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The Burns Encyclopedia
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Corbet, William (1755 — 1811)

A senior officer of the Excise whose influence was of assistance to Burns in his own Excise career.

According to Joseph Farington, RA, who met Burns at Friar's Carse in 1792, and who, when he revisited Scotland in 1801 had dinner in Glasgow with Corbet's brother, Corbet: 'was the officer who succeeded to the command of the troops engaged in the Island of Jersey after Major Peirson was killed. His portrait is in the picture printed by Copley of that subject.' Unfortunately Farington did not identify Corbet in Copley's picture which is now in the National Gallery, London. The Battle of Jersey was a French raid upon the island in 1781.

If Farington's reminiscence was accurate, Corbet must have been promoted in the Excise service with some rapidity, for in 1784 he is listed as being a Supervisor in Linlithgow. In 1786 and 1787 he was Supervisor-General at Stirling, and from 1789 to 1791, Acting Supervisor-General at Edinburgh, a post he held permanently thereafter until 1797, when he became Collector of the Excise at Glasgow. At Glasgow, he was a member of the convivial club called the Board of Green Cloth. He married Jean McAdam of Kirkcudbright, by whom he had several children. His Glasgow address was 14 Miller Street. He died at Meadowside, Partick, and was buried in the cemetery of Ramshorn Church.

He first appears in the Burns story in February 1790, when Mrs Dunlop asked Burns if A Mr Corbet in the Excise 'could be of any use' in getting him on. If so, she could perhaps renew an old friendship with Mrs Corbet on his behalf.

Burns replied in March 1790: 'You formerly wrote me, if a Mr Corbet in the Excise could be of use to me. If it is a Corbet who is what we call one of our General Supervisors, of which we have just two in Scotland, he can do everything for me. Were he to interest himself properly for me, he could easily, by Martinmas 1791, transport me to Port Glasgow, port Division, which would be the ultimatum of my present Excise hopes.' ('A Port Division' Burns explained to Mrs Dunlop on 3rd February 1792, 'is twenty pounds a year more than any other Division, besides as much rum and brandy as will easily supply an ordinary family.')

Mrs Dunlop wrote to Mrs Corbet, and after an unnecessary setback of despair because rumour had promoted Corbet Collector 7 years ahead of fact, she managed to interest him in Burns. At any rate, towards the end of 1790, Corbet apparently asked Findlater, Dumfries Supervisor and Burns's immediate superior, to let him have an assessment of the poet's character and ability.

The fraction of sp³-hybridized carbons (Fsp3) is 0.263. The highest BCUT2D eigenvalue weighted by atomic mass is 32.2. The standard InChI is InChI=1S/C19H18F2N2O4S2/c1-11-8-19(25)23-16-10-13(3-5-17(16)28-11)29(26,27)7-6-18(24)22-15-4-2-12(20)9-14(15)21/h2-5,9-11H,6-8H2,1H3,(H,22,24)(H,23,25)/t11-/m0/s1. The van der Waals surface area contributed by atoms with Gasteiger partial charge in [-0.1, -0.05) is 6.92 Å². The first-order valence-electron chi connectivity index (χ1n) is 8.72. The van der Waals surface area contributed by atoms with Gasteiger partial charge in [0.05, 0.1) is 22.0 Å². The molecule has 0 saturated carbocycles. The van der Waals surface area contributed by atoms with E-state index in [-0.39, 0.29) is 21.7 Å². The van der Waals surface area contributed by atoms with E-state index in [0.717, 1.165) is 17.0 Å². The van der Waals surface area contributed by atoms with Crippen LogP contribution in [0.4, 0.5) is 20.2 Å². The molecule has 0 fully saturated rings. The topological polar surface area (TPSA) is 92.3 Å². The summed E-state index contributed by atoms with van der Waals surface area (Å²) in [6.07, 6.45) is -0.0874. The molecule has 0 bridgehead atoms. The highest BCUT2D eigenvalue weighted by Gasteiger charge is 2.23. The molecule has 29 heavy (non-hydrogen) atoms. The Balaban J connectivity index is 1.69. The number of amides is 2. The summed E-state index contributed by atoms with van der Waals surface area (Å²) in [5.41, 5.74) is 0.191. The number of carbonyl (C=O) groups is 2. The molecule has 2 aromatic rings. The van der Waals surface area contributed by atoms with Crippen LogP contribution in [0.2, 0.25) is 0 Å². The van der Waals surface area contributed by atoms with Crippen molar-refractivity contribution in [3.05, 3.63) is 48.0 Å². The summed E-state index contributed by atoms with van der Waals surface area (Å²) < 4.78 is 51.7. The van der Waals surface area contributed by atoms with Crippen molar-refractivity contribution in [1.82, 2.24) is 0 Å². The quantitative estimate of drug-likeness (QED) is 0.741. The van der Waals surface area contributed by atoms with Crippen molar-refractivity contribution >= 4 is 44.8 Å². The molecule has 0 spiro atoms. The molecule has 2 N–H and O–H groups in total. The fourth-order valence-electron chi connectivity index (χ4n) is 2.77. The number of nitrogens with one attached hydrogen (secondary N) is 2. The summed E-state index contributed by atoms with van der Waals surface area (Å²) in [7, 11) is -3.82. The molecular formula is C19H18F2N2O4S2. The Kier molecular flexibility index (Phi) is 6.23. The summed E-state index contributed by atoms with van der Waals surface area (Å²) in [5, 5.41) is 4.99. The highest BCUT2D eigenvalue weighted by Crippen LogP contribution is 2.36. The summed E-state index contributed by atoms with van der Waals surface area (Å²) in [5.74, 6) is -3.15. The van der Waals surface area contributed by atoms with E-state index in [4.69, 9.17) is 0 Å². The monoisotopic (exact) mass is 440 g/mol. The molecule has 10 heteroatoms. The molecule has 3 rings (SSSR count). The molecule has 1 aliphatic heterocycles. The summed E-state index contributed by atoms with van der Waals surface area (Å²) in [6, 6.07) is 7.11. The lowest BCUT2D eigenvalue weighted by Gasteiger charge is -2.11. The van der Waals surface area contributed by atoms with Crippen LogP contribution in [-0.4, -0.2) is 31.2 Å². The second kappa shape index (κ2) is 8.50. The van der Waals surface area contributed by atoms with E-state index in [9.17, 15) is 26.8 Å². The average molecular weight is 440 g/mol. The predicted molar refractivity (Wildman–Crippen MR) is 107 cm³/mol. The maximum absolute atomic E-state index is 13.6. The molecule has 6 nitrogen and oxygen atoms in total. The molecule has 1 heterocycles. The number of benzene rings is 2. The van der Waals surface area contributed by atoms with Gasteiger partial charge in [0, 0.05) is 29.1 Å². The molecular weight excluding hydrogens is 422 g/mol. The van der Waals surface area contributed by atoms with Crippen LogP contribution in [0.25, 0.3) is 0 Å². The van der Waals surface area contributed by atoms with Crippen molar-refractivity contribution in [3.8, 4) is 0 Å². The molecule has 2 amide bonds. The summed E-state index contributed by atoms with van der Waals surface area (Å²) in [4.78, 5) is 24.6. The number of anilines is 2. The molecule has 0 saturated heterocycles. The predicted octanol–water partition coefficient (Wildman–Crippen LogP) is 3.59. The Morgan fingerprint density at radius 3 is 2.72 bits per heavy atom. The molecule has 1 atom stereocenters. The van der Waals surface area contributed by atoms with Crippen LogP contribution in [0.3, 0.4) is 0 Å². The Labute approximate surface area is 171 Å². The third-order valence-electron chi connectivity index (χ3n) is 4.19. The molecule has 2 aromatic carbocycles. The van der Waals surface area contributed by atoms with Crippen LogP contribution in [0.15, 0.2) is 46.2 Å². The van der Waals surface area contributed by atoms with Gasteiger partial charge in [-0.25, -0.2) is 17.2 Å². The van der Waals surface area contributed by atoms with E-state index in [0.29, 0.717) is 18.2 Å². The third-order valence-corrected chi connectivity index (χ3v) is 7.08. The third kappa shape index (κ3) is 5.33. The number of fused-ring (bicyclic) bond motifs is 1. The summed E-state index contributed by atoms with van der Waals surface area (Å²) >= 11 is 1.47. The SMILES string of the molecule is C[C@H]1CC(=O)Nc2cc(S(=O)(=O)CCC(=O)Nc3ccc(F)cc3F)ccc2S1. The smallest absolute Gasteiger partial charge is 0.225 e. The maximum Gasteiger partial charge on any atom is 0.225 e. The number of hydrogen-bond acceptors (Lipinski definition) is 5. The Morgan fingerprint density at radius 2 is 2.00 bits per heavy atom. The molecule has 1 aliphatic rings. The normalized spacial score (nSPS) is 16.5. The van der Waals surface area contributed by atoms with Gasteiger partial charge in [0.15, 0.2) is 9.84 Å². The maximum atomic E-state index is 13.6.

Two days before Christmas 1790, Findlater wrote to Corbet, describing Burns as 'an active, faithful and zealous officer' who 'gives the most unremitting attention to the duties of his office... and, tho' his experience must be as yet small, he is capable, as you may well suppose, of achieving [sic] a much more arduous task than any difficulty that the theory or practice of our business can exhibit'.

Corbet, one infers from Burns's own references to him, did actually visit Dumfries and meet the poet, late in 1791 or early in 1792. He may have been responsible for getting Burns transferred to a 'foot-walk' in Dumfries — 'Dumfries third division' — just before the poet left Ellisland, instead of the laborious rural district — 'Dumfries first itinerary' — which often involved riding 200 miles a week. He certainly stood by Burns when, in December 1792, the poet's radical opinions and utterances led someone to denounce him to the Excise Board as unpatriotic. The usual routine enquiry in such cases was ordered and Burns drove himself frantic with worry and fright over the threat to his livelihood. Corbet came to Dumfries to conduct the inquiry, along with Mitchell and Findlater; but Findlater testified that Burns was 'exact, vigilant, and sober, that, in fact, he was one of the best officers in the district'.

No stain on Burns's character was put on record, but Corbet probably gave him some friendly, plain-spoken advice, making it clear that 'whatever might be Men or Measures', it was for the poet 'to be silent and obedient'.

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